5 for '14: Newcomer with biggest impact?

Avisail Garcia, who won't turn 23 until June, already has 95 major league games under his belt. Ron Vesely/MLB Photos/Getty Images

CHICAGO -- Adam Eaton figures to wreak havoc with his speed and get the most at-bats out of the leadoff spot, while Jose Abreu will display the unique talent to hit for both power and average.

Yet, the new Chicago White Sox player who can have the biggest impact could be Avisail Garcia, using his ability to play outfield defense to complement his tools on offense.

Technically, Garcia isn't "new," having come to the White Sox at the end of July last season when Jake Peavy was moved to the Boston Red Sox in a three-team deal, but in terms of the team's new roster reshuffle -- and the youth movement that went along with it -- Garcia is at the core of the fresh-faced White Sox group.

When considering that Eaton is 25, Abreu is 26 and future third baseman Matt Davidson just turned 23 this week, the 22-year-old Garcia is actually the youngest of the young core. He won't turn 23 until June 12.

Despite his youth, he has already played in 95 major league games, with division series, league championship series and World Series experience under his belt in 2012 with the Detroit Tigers.

Last season's three-team trade actually landed the White Sox the five-tool player they have been chasing in recent drafts. The acquisition was made all the more impressive by the fact that not only was Peavy expendable, the White Sox were also able to shed every penny of the $20 million he was still owed through the end of this season.

Opportunities to make moves like this don't come around often, and with a division rival in the Tigers, no less.

But by joining Eaton, Abreu and Davidson, Garcia won't have the sole pressure of a young player trying to match and surpass the production of his veteran teammates. He can grow along with Abreu in the middle of the order, and early indications are that he could end up providing lineup protection for the Cuban slugger.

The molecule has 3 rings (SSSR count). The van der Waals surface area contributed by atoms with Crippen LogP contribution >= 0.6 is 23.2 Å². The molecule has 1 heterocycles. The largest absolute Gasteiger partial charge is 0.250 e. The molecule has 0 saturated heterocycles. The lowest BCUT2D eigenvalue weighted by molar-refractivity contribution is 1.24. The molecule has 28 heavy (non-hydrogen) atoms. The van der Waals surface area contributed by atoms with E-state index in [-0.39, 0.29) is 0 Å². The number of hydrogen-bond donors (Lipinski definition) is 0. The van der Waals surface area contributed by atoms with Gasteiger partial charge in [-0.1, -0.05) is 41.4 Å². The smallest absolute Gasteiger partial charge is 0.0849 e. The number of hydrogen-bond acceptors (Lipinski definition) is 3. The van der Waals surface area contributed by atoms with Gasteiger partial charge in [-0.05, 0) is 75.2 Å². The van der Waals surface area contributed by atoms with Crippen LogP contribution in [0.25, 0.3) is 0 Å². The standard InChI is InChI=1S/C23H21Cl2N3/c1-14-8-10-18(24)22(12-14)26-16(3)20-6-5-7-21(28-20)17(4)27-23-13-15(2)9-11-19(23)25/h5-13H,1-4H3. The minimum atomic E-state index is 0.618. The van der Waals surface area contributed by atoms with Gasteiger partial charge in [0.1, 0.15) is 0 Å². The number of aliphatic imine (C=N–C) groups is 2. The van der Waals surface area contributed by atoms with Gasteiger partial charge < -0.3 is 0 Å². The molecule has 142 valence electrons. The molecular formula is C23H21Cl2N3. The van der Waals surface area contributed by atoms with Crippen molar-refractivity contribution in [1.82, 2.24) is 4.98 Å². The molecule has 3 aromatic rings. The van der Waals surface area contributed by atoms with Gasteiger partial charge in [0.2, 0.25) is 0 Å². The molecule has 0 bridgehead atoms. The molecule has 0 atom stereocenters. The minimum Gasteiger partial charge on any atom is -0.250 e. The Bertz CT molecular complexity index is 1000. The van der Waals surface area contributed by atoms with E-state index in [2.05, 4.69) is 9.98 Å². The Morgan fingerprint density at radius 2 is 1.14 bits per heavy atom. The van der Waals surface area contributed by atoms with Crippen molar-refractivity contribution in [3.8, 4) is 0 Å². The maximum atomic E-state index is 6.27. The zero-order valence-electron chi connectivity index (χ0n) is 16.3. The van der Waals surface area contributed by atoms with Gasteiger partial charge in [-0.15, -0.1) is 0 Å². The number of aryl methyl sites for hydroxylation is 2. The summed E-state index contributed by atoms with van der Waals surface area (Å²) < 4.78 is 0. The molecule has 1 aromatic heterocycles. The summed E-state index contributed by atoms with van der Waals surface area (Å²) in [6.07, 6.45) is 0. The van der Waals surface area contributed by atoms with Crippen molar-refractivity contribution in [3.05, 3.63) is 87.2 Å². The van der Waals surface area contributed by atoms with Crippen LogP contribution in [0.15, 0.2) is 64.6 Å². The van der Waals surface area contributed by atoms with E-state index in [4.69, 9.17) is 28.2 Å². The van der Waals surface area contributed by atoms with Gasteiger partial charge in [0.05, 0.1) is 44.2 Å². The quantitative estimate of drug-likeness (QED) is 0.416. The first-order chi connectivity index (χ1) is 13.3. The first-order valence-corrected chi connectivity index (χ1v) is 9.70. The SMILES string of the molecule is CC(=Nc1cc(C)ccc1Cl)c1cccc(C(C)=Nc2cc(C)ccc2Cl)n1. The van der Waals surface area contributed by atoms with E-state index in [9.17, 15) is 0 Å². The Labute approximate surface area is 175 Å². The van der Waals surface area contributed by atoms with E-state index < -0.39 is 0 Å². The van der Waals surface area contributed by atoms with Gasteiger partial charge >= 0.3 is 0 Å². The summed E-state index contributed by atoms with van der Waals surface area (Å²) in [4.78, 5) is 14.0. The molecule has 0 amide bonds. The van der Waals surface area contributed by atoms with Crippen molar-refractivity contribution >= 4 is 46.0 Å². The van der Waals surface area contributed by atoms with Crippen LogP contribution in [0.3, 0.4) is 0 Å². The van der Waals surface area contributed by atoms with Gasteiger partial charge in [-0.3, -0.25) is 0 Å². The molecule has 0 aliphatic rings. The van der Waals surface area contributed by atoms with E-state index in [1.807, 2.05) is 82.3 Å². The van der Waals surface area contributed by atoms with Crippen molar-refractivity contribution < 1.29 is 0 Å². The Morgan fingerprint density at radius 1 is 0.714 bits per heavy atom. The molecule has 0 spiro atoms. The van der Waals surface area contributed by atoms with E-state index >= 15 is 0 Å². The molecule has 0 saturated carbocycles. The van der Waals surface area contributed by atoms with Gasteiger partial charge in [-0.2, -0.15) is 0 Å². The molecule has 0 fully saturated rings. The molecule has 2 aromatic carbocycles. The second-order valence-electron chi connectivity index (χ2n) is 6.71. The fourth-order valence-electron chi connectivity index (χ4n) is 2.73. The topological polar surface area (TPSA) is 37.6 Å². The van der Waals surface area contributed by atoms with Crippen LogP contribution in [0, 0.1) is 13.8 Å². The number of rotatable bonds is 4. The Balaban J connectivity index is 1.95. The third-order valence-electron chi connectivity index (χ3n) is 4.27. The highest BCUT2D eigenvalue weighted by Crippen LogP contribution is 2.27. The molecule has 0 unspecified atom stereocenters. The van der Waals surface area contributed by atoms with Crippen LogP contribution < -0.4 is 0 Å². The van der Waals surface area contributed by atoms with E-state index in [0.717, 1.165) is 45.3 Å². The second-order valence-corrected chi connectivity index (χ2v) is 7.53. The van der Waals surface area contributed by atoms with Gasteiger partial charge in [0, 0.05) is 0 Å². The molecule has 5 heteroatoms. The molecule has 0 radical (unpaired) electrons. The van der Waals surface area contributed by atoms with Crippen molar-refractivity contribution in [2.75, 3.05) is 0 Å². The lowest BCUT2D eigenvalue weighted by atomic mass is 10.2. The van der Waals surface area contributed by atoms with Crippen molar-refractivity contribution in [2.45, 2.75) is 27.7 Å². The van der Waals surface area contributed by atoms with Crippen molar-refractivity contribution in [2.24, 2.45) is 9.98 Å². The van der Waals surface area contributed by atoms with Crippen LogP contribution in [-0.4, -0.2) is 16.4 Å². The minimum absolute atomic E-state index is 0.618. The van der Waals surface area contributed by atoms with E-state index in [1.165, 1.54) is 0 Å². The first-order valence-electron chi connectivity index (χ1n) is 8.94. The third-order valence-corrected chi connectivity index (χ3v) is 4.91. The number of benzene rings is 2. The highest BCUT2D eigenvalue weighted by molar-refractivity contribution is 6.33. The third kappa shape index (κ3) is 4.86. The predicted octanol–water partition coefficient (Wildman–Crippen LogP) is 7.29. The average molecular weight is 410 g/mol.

Key for Garcia moving into this season is that his 95 big league games give him a head start because he knows what to expect. Abreu has never played for a team that didn't call Cuba home. While Eaton's major league experience is slightly less at 66 games, his first crack at the game's highest level came as he was just healing from an elbow injury.

Not to be ruled out when it comes to a young player making a serious impact is Erik Johnson, who won a rotation spot this spring and is scheduled to pitch out of the No. 4 spot ahead of John Danks. In three minor league seasons that have spanned five different teams, Johnson has a 2.21 ERA over 43 appearances (41 starts), so he clearly has a solid track record.

All signs, though, point to Garcia as the new youngster to lead the way. If the Venezuela native does have an area that needs serious improvement, it's his plate discipline. He walked just five times in 161 at-bats with the White Sox last season and just nine times in 244 total big league at-bats in 2013. And remember, high strikeouts and a low walk rate are what the team is trying to move away from.

What helps in that area is that Eaton and Abreu are known to work counts and take walks. Their presence allows Garcia to worry less about changing his game to fit a particular need and simply focus on what he does best.

Three things to watch for

  1. For a player with such blazing-fast speed, Eaton's relatively low stolen-base numbers don't exactly suggest a guy who runs at every opportunity. In the minor leagues, he was successful in about 76 percent of his steal attempts, which is solid but should be better for somebody so fast. Alexei Ramirez had a 76.9 percent success rate last season. One suggestion for a career best of 38 steals in a season is that Eaton's former organization, the Arizona Diamondbacks, was more conservative in that department. Expect the White Sox to take more chances.

  2. Abreu's work ethic is about as good as it gets. He arrived to spring training weeks early and was a stickler about staying with his work routine. But Abreu has never experienced a 162-game season before, so fatigue could be a factor down the stretch. In Cuba, teams play a 90-game schedule, with another 28 games scheduled between teams made up of the league's top players. A little "me time" on occasion might not be a bad thing.

  3. It didn't take Garcia long to settle into his surroundings last season, and getting those two months out of the way in 2013 could help him to get on track early this season. From Aug. 9 to the end of the last season, Garcia led the team in batting average (.306) and slugging percentage (.452). He was also second in RBIs (21) in that time frame, second in on-base percentage (.329), tied for second in home runs (five) and fourth in runs scored (19).